The newly appointed M, Gareth Mallory, battles with political forces to protect the integrity of MI6. A cryptic message reveals ghosts from Bond's past and 007 realises he must protect Dr Madeleine Swann, daughter of fugitive Mr White, in order to unravel the mystery. Aided by MI6 technical wizard Q, Bond criss-crosses the globe in his Aston Martin DB10 and discovers that a menacing organisation named SPECTRE, fronted by the diabolical Franz Oberhauser, is behind the global threat.
- GenreAction, Adventure, Romance, Thriller
- CastDaniel Craig, Ralph Fiennes, Christoph Waltz, Monica Bellucci, Ben Whishaw, Lea Seydoux, Andrew Scott, Dave Bautista, Naomie Harris.
- DirectorSam Mendes.
- WriterNeal Purvis, Robert Wade, John Logan, Jez Butterworth.
- Duration148 mins
- Official sitewww.007.com
Daniel Craig's licence to kill as Ian Fleming's suave secret agent comes full circle in Spectre, a robust yet emotionally underpowered tale of espionage and dark family secrets that ends with a series of whimpers rather than an almighty bang.
If Skyfall popped a cork on a muscular new era for 007, becoming the highest grossing film of all time in the UK, then Spectre is the morning after, when the champagne has gone flat, leftover snacks are starting to go stale and someone has fallen asleep face down on the sofa.
That could be any of the four screenwriters, who doze off after the tour-de-force opening sequence at a Mexican day of the dead parade, and allow plot holes and lapses in logic to pock their narrative.
How can Bond travel around the globe unseen when he has nanobots in his bloodstream so MI6 and the enemy can track his movements? Would a brilliant operative like Q really whip out his laptop on public transport and conduct vital forensic analysis without a second thought for security protocols?
Death sequences are anti-climaxes and the central love story, which is supposed to kindle doubts in Bond's mind about his loyalty to Queen and country, barely smoulders, let alone melts celluloid.
The newly appointed M, Gareth Mallory (Ralph Fiennes), battles with political forces, including Max Denbigh (Andrew Scott), to protect the integrity of MI6 following a merger with MI5.
A cryptic message reveals ghosts from Bond's past and 007 (Craig) follows a chain of evidence that leads to Dr Madeleine Swann (Lea Seydoux), daughter of fugitive Mr White (Jesper Christensen), who was last seen in Quantum Of Solace.
Aided by technical wizard Q (Ben Whishaw) and plucky agent Eve Moneypenny (Naomie Harris), Bond criss-crosses the globe in his Aston Martin DB10 and infiltrates a menacing organisation named SPECTRE, fronted by the enigmatic Franz Oberhauser (Christoph Waltz).
Rome, Tokyo, Altaussee in Austria, Tangier and London provide a picturesque backdrop to Bond's escapades as he meets his physical match in hulking henchman Mr Hinx (Dave Bautista).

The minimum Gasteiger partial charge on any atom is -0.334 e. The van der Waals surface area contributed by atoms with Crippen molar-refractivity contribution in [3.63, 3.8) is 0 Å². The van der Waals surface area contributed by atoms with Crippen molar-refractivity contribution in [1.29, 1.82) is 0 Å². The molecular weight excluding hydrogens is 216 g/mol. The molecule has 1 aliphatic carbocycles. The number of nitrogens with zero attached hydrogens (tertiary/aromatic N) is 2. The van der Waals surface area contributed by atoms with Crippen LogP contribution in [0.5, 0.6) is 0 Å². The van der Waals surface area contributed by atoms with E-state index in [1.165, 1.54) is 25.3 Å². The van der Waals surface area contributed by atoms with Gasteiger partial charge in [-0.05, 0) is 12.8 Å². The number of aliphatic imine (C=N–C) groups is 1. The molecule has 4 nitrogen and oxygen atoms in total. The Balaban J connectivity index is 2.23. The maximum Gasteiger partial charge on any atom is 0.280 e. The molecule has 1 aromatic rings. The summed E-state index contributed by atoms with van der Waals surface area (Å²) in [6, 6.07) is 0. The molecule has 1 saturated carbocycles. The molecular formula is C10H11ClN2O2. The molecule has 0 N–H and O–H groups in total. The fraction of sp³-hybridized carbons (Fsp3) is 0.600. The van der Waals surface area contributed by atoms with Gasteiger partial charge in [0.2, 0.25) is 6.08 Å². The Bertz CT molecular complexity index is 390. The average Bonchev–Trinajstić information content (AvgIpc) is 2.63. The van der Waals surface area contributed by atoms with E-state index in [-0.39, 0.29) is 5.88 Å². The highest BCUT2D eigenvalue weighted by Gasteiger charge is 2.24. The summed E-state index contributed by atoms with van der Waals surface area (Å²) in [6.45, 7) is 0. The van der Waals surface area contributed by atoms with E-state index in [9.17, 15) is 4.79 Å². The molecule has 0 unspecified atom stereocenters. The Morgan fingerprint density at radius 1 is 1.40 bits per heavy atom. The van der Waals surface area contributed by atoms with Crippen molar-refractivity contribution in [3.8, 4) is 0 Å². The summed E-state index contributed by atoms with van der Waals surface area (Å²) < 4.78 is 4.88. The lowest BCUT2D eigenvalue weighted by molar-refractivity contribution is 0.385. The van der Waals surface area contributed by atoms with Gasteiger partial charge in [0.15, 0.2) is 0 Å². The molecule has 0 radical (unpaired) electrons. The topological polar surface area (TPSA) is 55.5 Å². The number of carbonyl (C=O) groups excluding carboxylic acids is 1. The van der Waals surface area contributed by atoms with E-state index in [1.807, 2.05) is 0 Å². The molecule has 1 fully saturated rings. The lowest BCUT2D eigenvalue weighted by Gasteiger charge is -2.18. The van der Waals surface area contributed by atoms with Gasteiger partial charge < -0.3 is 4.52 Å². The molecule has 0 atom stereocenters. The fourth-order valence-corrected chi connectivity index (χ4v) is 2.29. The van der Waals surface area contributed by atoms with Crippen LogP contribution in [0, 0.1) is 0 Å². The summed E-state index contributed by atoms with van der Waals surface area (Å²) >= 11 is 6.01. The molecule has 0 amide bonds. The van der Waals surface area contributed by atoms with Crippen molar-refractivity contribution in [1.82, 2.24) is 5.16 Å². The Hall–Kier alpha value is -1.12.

Spectre was always going to struggle to meet expectations, but it's disappointing how far short this 24th big screen mission falls. At 148 minutes, the film overstays its welcome and a number of key scenes overrun, particularly the introduction of Waltz's shadowy archvillain.
Action set pieces, apart from the glorious opening salvo, lack power, sacrificing slam-bang thrills for ponderous exposition. Craig struts and swaggers through the melee, bedding beauties who seemingly self-combust with a single glance. He also endures a wince-inducing torture sequence that warrants the film's 12A certificate.
Dame Judi Dench's absence is palpable but Fiennes and Whishaw are gifted expanded roles and come into their own, while Harris is surplus to requirements. When one of the characters rebukes Bond's recklessness and tells the agent he has gone too far, nothing could be further from the truth. Spectre doesn't go far enough.
The Hunger Games: Mockingjay: Part 2 4 stars
Katniss Everdeen recovers after her bruising encounter with brainwashed Hunger Games competitor Peeta. President Snow is preparing for the rebels' assault on the Capitol and has planted pods as booby traps around the evacuated city to annihilate invaders before they can reach his mansion stronghold. Katniss, Peeta and other allies venture behind enemy lines to launch a covert strike on Snow and bring about lasting peace. However, the casualties of war are high.
- GenreAction, Adaptation, Adventure, Drama, Family, Romance, Science Fiction
- CastJennifer Lawrence, Woody Harrelson, Liam Hemsworth, Elizabeth Banks, Josh Hutcherson, Jeffrey Wright, Donald Sutherland, Julianne Moore, Philip Seymour Hoffman, Stanley Tucci.
- DirectorFrancis Lawrence.
- WriterDanny Strong, Peter Craig.
- Duration137 mins
- Official sitewww.thehungergames.co.uk